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Boohoo and Kourtney Kardashian: not the trend they were hoping to set

This article is written by a student writer from the Her Campus at SAU chapter.

In recent years, fast fashion has unfortunately risen exponentially in popularity, profits, and presence in the world. Fast fashion is defined by its quick adaptations to trends, cheaper prices, and questionable quality. What people may not realize is that these brands are also incredibly harmful to the environment, and also tend to mistreat the workers in the factories that produce the clothing. 

Now arguments have been taking place, in regards to the morality of these shops, but people point out that in recent years clothes have become more and more expensive and note that buying from stores or better brands isn’t in their budget. While this is true, people are now using this as an excuse to buy excessive amounts of items from these brands without acknowledging the consequences this has on the world. I’m not going to shame people who are struggling financially and occasionally buy from a fast fashion brand, but the people who buy hundreds of dollars worth of clothing to show off for hauls, wear it once, and then get rid of it leave a bad taste in my mouth. 

The main give and take with fast fashion is the quality. The more expensive the clothing, the longer it will last as it is made with better materials, more time, smaller batches, etc. With fast fashion, clothing is mass-produced and made to buy cheap and sell fast, so quality is not one of their main concerns. Traditional fashion only has two seasons used to create clothing, which is spring/summer and then fall/winter, whereas fast fashion can have up to fifty seasons (or micro seasons) of clothing. p2t 6GoM87q6VjwTJHxEt4LIT3dn7dQTyKSxFW3rz51sjl8hMTypGau neVwMAKnO3u71 FfvbgnXPQMoW 7un0sRbA7AThoR0hrE4mEOq9q 6m5LlSZg5exHpqypRfKqXlKuITZLAp6Xny3JFD 1Irr7K3ZZ

 Another aspect that fast fashion ignores is the environmental impact it leaves, as well as its mistreatment of the workers. 

In particular, Boohoo, a fast fashion brand has been reported for underpaying their workers and not setting goals for environmental standards. While they have recently tried to change their ways in order to become more sustainable, many have voiced their doubts. An article from Ethical Unicorn says it well: “the exploitation of people and planet has to be built into the system in order to turn a profit, with low prices leading to the need for constant overconsumption and overuse of resources in order to keep the cash coming in”. These companies are more focused on producing profits than producing quality products, and because this is their business model, it is unlikely that they will be able to change the way they want and still make their desired profits. Boohoo neglects its workers almost as much as the environment; there are reports that workers have been paid less than half of the minimum wage in their area, as well as being forced to work in unsafe conditions during the peak of the COVID-19 pandemic.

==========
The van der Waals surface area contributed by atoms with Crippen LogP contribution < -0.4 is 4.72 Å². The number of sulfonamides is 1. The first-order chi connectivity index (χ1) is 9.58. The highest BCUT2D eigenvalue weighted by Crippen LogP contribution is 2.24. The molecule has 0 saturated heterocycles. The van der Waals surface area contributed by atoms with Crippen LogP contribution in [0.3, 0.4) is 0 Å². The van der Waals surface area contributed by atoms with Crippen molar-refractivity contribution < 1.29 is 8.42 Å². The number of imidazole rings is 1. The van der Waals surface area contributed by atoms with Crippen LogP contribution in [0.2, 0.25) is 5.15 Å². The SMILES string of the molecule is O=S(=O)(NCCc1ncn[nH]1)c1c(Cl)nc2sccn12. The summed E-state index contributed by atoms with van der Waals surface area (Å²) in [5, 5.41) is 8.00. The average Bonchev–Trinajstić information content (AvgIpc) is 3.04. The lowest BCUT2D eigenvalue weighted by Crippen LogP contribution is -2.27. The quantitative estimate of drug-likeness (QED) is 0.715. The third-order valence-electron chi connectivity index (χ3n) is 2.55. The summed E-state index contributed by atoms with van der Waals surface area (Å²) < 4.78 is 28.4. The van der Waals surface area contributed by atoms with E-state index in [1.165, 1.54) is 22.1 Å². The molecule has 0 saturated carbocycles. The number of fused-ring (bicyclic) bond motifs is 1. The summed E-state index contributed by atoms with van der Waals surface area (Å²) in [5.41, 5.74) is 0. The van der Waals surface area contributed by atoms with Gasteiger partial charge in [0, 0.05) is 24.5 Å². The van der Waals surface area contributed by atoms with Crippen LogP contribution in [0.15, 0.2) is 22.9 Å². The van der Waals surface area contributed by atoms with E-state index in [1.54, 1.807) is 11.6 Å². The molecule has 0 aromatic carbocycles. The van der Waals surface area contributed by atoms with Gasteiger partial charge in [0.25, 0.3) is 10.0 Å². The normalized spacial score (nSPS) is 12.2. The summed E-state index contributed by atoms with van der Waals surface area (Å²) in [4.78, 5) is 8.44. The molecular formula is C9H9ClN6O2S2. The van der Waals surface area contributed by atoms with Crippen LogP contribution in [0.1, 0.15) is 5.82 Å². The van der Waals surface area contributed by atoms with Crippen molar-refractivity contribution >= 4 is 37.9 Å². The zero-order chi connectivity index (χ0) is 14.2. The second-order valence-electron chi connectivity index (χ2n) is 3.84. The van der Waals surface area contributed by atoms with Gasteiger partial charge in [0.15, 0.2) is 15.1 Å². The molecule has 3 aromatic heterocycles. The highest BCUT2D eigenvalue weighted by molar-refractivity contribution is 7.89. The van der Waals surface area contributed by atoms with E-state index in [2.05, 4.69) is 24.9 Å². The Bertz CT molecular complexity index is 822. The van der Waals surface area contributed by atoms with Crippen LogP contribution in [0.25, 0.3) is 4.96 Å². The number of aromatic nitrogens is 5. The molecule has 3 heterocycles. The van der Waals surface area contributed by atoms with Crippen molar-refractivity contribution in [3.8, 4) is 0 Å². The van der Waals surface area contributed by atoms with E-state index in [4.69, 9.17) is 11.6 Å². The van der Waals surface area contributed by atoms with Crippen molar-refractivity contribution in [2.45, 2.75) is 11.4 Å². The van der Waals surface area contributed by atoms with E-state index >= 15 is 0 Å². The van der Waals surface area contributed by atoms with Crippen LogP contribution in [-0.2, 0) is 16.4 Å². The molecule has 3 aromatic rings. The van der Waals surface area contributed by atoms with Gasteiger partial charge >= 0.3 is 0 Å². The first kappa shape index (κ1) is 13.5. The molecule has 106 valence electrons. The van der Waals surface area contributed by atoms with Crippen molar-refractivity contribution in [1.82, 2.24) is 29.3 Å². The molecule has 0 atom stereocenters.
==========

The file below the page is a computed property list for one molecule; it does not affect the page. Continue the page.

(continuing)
Publically Boohoo has recently partnered with Kourtney Kardashian, who after using 101,000 excess gallons of water during a drought, has been named their sustainability ambassador. Her collection was recently released and was toted as being made of partially recycled material as a way to check the sustainability box. However, in an ironic but unsurprising twist, it also contains a chemical that cannot be recycled and so any throwaways or excess will be sent to a landfill. The irony behind these actions is palpable and unfortunately will probably be harmful to the environment and the people forced to work in those conditions. Overall, while all fast fashion is bad, the out-of-touch-ness Boohoo has recently shown is all much laughable. Hopefully, in the future, this brand will actually attempt to be better for the world around it. 





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